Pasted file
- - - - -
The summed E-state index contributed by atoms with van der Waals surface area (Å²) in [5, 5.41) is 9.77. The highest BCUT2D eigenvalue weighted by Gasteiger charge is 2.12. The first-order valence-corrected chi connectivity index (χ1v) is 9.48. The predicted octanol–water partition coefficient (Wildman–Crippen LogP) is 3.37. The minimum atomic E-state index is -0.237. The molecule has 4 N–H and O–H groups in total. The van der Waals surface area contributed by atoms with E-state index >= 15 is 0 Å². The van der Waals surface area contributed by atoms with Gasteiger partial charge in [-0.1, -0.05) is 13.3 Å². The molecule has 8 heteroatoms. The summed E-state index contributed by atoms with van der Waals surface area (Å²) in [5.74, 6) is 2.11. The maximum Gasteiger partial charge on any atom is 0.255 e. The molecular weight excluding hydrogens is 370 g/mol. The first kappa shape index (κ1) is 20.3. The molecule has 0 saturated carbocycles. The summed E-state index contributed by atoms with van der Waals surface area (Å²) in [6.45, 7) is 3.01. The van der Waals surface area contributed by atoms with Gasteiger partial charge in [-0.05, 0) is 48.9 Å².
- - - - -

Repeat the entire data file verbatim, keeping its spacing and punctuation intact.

The summed E-state index contributed by atoms with van der Waals surface area (Å²) in [5, 5.41) is 9.77. The highest BCUT2D eigenvalue weighted by Gasteiger charge is 2.12. The first-order valence-corrected chi connectivity index (χ1v) is 9.48. The predicted octanol–water partition coefficient (Wildman–Crippen LogP) is 3.37. The minimum atomic E-state index is -0.237. The molecule has 4 N–H and O–H groups in total. The van der Waals surface area contributed by atoms with E-state index >= 15 is 0 Å². The van der Waals surface area contributed by atoms with Gasteiger partial charge in [-0.1, -0.05) is 13.3 Å². The molecule has 8 heteroatoms. The summed E-state index contributed by atoms with van der Waals surface area (Å²) in [5.74, 6) is 2.11. The maximum Gasteiger partial charge on any atom is 0.255 e. The molecular weight excluding hydrogens is 370 g/mol. The first kappa shape index (κ1) is 20.3. The molecule has 0 saturated carbocycles. The summed E-state index contributed by atoms with van der Waals surface area (Å²) in [6.45, 7) is 3.01. The van der Waals surface area contributed by atoms with Gasteiger partial charge in [-0.05, 0) is 48.9 Å².